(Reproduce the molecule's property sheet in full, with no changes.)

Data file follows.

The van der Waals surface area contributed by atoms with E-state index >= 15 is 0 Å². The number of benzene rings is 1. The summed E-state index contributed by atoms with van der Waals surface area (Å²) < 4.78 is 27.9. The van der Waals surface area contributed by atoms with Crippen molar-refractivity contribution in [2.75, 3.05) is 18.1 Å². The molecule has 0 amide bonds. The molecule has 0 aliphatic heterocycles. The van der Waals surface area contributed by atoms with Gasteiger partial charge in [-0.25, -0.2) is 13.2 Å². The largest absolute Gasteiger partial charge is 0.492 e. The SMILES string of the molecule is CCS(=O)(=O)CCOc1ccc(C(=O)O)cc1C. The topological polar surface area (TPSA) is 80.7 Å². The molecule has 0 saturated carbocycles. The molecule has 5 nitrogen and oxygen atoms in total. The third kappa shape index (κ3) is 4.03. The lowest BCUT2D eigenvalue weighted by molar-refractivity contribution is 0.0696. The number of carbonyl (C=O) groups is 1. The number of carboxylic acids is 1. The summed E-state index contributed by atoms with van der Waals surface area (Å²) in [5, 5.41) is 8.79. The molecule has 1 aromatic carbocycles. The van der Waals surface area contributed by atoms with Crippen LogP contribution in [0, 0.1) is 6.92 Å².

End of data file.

The van der Waals surface area contributed by atoms with E-state index >= 15 is 0 Å². The number of benzene rings is 1. The summed E-state index contributed by atoms with van der Waals surface area (Å²) < 4.78 is 27.9. The van der Waals surface area contributed by atoms with Crippen molar-refractivity contribution in [2.75, 3.05) is 18.1 Å². The molecule has 0 amide bonds. The molecule has 0 aliphatic heterocycles. The van der Waals surface area contributed by atoms with Gasteiger partial charge in [-0.25, -0.2) is 13.2 Å². The largest absolute Gasteiger partial charge is 0.492 e. The SMILES string of the molecule is CCS(=O)(=O)CCOc1ccc(C(=O)O)cc1C. The topological polar surface area (TPSA) is 80.7 Å². The molecule has 0 saturated carbocycles. The molecule has 5 nitrogen and oxygen atoms in total. The third kappa shape index (κ3) is 4.03. The lowest BCUT2D eigenvalue weighted by molar-refractivity contribution is 0.0696. The number of carbonyl (C=O) groups is 1. The number of carboxylic acids is 1. The summed E-state index contributed by atoms with van der Waals surface area (Å²) in [5, 5.41) is 8.79. The molecule has 1 aromatic carbocycles. The van der Waals surface area contributed by atoms with Crippen LogP contribution in [0, 0.1) is 6.92 Å².